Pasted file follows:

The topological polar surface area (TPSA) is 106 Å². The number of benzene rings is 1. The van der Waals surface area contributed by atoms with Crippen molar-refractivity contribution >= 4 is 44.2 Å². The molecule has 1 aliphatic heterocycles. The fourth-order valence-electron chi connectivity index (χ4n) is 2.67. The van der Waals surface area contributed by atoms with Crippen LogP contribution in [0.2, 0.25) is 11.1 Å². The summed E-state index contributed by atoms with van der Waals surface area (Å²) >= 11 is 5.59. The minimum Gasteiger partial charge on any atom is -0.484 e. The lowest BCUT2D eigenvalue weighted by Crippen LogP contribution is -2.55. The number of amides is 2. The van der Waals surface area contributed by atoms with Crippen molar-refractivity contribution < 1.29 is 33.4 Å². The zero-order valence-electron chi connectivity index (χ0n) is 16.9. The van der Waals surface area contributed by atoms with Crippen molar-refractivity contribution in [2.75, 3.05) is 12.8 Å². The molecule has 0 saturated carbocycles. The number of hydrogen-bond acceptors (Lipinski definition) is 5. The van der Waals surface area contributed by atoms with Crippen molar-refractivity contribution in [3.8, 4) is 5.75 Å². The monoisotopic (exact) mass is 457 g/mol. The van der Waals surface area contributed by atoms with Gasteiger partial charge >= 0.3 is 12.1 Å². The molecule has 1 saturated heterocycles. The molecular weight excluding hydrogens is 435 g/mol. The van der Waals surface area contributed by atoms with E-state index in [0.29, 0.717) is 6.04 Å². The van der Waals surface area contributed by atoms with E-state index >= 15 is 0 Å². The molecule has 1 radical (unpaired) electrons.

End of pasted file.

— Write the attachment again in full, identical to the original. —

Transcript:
The topological polar surface area (TPSA) is 106 Å². The number of benzene rings is 1. The van der Waals surface area contributed by atoms with Crippen molar-refractivity contribution >= 4 is 44.2 Å². The molecule has 1 aliphatic heterocycles. The fourth-order valence-electron chi connectivity index (χ4n) is 2.67. The van der Waals surface area contributed by atoms with Crippen LogP contribution in [0.2, 0.25) is 11.1 Å². The summed E-state index contributed by atoms with van der Waals surface area (Å²) >= 11 is 5.59. The minimum Gasteiger partial charge on any atom is -0.484 e. The lowest BCUT2D eigenvalue weighted by Crippen LogP contribution is -2.55. The number of amides is 2. The van der Waals surface area contributed by atoms with Crippen molar-refractivity contribution < 1.29 is 33.4 Å². The zero-order valence-electron chi connectivity index (χ0n) is 16.9. The van der Waals surface area contributed by atoms with Crippen molar-refractivity contribution in [2.75, 3.05) is 12.8 Å². The molecule has 0 saturated carbocycles. The number of hydrogen-bond acceptors (Lipinski definition) is 5. The van der Waals surface area contributed by atoms with Crippen molar-refractivity contribution in [3.8, 4) is 5.75 Å². The monoisotopic (exact) mass is 457 g/mol. The van der Waals surface area contributed by atoms with Gasteiger partial charge >= 0.3 is 12.1 Å². The molecule has 1 saturated heterocycles. The molecular weight excluding hydrogens is 435 g/mol. The van der Waals surface area contributed by atoms with E-state index in [0.29, 0.717) is 6.04 Å². The van der Waals surface area contributed by atoms with E-state index >= 15 is 0 Å². The molecule has 1 radical (unpaired) electrons.